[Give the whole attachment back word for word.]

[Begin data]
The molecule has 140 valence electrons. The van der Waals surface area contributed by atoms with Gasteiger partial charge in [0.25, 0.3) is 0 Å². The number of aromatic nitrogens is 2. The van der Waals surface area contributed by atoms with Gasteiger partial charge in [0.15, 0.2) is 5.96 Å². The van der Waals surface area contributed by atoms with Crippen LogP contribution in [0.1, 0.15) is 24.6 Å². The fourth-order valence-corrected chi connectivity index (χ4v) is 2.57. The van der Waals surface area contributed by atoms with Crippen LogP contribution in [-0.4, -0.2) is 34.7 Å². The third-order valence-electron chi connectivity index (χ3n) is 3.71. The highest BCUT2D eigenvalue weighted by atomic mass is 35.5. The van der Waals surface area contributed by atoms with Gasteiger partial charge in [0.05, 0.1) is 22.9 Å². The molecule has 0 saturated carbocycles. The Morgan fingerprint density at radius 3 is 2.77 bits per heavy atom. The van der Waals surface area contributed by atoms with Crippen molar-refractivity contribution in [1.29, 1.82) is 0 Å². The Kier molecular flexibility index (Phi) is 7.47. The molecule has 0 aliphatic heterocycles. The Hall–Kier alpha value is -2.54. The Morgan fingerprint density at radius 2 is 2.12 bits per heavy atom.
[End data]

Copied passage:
The molecule has 140 valence electrons. The van der Waals surface area contributed by atoms with Gasteiger partial charge in [0.25, 0.3) is 0 Å². The number of aromatic nitrogens is 2. The van der Waals surface area contributed by atoms with Gasteiger partial charge in [0.15, 0.2) is 5.96 Å². The van der Waals surface area contributed by atoms with Crippen LogP contribution in [0.1, 0.15) is 24.6 Å². The fourth-order valence-corrected chi connectivity index (χ4v) is 2.57. The van der Waals surface area contributed by atoms with Crippen LogP contribution in [-0.4, -0.2) is 34.7 Å². The third-order valence-electron chi connectivity index (χ3n) is 3.71. The highest BCUT2D eigenvalue weighted by atomic mass is 35.5. The van der Waals surface area contributed by atoms with Gasteiger partial charge in [0.05, 0.1) is 22.9 Å². The molecule has 0 saturated carbocycles. The Morgan fingerprint density at radius 3 is 2.77 bits per heavy atom. The van der Waals surface area contributed by atoms with Crippen molar-refractivity contribution in [1.29, 1.82) is 0 Å². The Kier molecular flexibility index (Phi) is 7.47. The molecule has 0 aliphatic heterocycles. The Hall–Kier alpha value is -2.54. The Morgan fingerprint density at radius 2 is 2.12 bits per heavy atom.